Stemming the Tide in Out-of-Control Datacenters

By Nicole Hemsoth

March 31, 2008

In this executive Q&A, Tideway Systems Founder and CEO Richard Muirhead discusses how complexity is spiraling out of control in today’s datacenters and explains how his company’s solutions help to map datacenter interdependencies, automate processes and, generally, reduce the costs of datacenter management.

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GRIDtoday: Tell me a little about Tideway Systems. What is the company’s value proposition to customers, and what kinds of products/solutions does it offer?

RICHARD MUIRHEAD: Tideway’s solutions enable business application change control, standardization and compliance in today’s datacenters. We help our customers achieve cost savings faster, drive business agility and manage operational risk — delivering true IT and business service optimization.

Software applications for both work and leisure are more critical than ever today. The hearts of these applications run in datacenters that require more highly qualified technologists than ever before to manage them properly. The problem? Paying these technologists can now amount to more than half the running costs, hiring them is a brake on the business, and they are far from infallible — proven by the fact that most IT outages are caused by errant change (read: human error). Tideway’s core invention is an automation technology that makes the change and configuration management of these applications efficient and effective.

Our flagship product, Tideway Foundation, gets control of business applications and their entire underlying IT infrastructure, including virtual components, connecting all technology layers — from business applications to switches and all the dependencies in between. This allows companies to:

  • Cut datacenter costs in software, hardware and people.
  • Establish IT cost allocation.
  • Reduce the frequency and duration of business downtime caused by IT.
  • Support new products and processes through better, faster, safer change management.
  • Automate the levels of operational risk audit and compliance now mandatory.

Tideway Foundation is built as a user-centric platform that pushes relevant information and knowledge to end-users according to their profile, providing them direct access to the tools and interfaces they need to act on that intelligence in a timely fashion. In this way, Tideway’s user experience more closely resembles a consumer utility, like Google or Wikipedia, than a traditional enterprise IT Service Management (ITSM) tool.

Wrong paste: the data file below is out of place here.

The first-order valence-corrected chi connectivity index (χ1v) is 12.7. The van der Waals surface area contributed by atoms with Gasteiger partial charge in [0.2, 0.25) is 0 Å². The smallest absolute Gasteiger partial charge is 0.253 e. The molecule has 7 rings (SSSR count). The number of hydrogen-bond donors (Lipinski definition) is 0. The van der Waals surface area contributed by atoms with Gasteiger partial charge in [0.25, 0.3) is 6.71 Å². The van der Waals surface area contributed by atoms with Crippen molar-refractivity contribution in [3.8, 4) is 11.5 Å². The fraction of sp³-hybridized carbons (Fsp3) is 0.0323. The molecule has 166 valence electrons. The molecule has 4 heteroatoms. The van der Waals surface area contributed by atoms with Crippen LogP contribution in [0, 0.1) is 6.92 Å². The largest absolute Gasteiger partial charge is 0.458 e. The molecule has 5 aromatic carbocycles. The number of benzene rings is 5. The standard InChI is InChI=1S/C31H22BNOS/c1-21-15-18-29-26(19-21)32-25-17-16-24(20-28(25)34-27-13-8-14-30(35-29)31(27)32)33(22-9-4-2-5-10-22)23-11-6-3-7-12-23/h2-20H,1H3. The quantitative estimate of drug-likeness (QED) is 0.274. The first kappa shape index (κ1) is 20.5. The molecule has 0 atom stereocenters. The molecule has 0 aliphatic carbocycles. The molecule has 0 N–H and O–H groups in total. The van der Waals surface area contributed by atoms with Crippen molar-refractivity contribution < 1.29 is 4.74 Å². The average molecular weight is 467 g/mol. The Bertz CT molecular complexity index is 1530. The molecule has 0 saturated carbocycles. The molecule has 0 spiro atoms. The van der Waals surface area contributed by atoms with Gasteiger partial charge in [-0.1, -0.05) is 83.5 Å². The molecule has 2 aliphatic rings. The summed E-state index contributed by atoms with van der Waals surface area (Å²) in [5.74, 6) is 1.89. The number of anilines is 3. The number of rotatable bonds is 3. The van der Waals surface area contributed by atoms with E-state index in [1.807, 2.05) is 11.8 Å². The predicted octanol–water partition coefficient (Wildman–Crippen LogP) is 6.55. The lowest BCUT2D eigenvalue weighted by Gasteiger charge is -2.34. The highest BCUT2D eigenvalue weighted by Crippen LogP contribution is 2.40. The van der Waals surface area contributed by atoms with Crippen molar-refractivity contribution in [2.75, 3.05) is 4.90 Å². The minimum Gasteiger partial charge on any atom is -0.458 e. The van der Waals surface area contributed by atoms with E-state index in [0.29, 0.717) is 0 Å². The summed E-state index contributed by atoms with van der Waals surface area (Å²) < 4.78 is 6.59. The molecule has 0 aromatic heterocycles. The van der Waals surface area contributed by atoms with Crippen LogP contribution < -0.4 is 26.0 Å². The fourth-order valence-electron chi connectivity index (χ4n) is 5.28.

Gt: What is going on in today’s datacenters that requires these kinds of solutions? What IT practices are creating real problems in terms of complexity?

MUIRHEAD: A business’ competitive advantage today is more dependent than ever on IT. IT has responded with a range of technologies and initiatives that can add multiple levels of complexity and, when improperly managed, severely exacerbate the problems they were intended to correct. Virtual machines, SOA, high availability architectures, EAI, virtualized storage, BPM, outsourcing initiatives — there are so many from which to choose. Couple this with the fact that IT organizations need to simultaneously address the requirements of security, internal and regulatory audit, procurement, and cost transparency as part of their every day operations, and it’s easy to understand the real problems that can be created in terms of complexity.

As obvious a goal as it might seem, attempting to run IT operations from the perspective of a business service can further complicate things. Why? Because it requires the involvement of experts across multiple technology and vendor silos in a culture that’s systemically averse to sharing tribal knowledge and often poorly trained and supported when it comes to effective collaboration.

One of a number of dirty little secrets in most large enterprises today is that datacenter servers run at an average utilization of 10-15 percent — and around 5 percent of servers perform no useful function. Optimizing datacenter resources can deliver significant savings in hardware, maintenance, licensing, rack space, cooling and power costs. Believe it or not, most organizations can’t get an accurate server count, let alone understand the software running on those servers or its relationship to business applications. On average, it can take around 60 man-days to conduct a single-pass audit of one thousand servers — and that’s with an inadequate level of accuracy. This makes it too expensive to find opportunities for cost savings (and risky to implement them). Once identified, the opportunities for rapid cost savings fall into a few categories:

  • Hardware: We find that around 2.5-5 percent of hardware assets in a datacenter (and their associated power and cooling costs) could be removed with no impact on the business.